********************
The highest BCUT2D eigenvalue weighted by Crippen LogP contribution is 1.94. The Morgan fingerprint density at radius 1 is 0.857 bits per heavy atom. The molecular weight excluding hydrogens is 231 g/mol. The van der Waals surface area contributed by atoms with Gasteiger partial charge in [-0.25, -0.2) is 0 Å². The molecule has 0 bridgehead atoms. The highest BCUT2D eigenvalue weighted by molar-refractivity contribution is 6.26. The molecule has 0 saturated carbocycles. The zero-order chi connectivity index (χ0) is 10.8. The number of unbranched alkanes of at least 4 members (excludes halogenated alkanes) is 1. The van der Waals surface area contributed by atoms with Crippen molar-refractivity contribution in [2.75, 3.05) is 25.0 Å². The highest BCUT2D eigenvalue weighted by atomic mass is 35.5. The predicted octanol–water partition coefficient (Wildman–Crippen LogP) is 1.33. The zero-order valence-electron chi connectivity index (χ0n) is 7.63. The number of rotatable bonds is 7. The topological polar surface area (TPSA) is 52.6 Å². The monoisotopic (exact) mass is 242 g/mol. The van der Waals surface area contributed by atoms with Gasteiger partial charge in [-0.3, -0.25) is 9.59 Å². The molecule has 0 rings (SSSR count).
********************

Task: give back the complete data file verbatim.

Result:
The highest BCUT2D eigenvalue weighted by Crippen LogP contribution is 1.94. The Morgan fingerprint density at radius 1 is 0.857 bits per heavy atom. The molecular weight excluding hydrogens is 231 g/mol. The van der Waals surface area contributed by atoms with Gasteiger partial charge in [-0.25, -0.2) is 0 Å². The molecule has 0 bridgehead atoms. The highest BCUT2D eigenvalue weighted by molar-refractivity contribution is 6.26. The molecule has 0 saturated carbocycles. The zero-order chi connectivity index (χ0) is 10.8. The number of unbranched alkanes of at least 4 members (excludes halogenated alkanes) is 1. The van der Waals surface area contributed by atoms with Crippen molar-refractivity contribution in [2.75, 3.05) is 25.0 Å². The highest BCUT2D eigenvalue weighted by atomic mass is 35.5. The predicted octanol–water partition coefficient (Wildman–Crippen LogP) is 1.33. The zero-order valence-electron chi connectivity index (χ0n) is 7.63. The number of rotatable bonds is 7. The topological polar surface area (TPSA) is 52.6 Å². The monoisotopic (exact) mass is 242 g/mol. The van der Waals surface area contributed by atoms with Gasteiger partial charge in [-0.3, -0.25) is 9.59 Å². The molecule has 0 rings (SSSR count).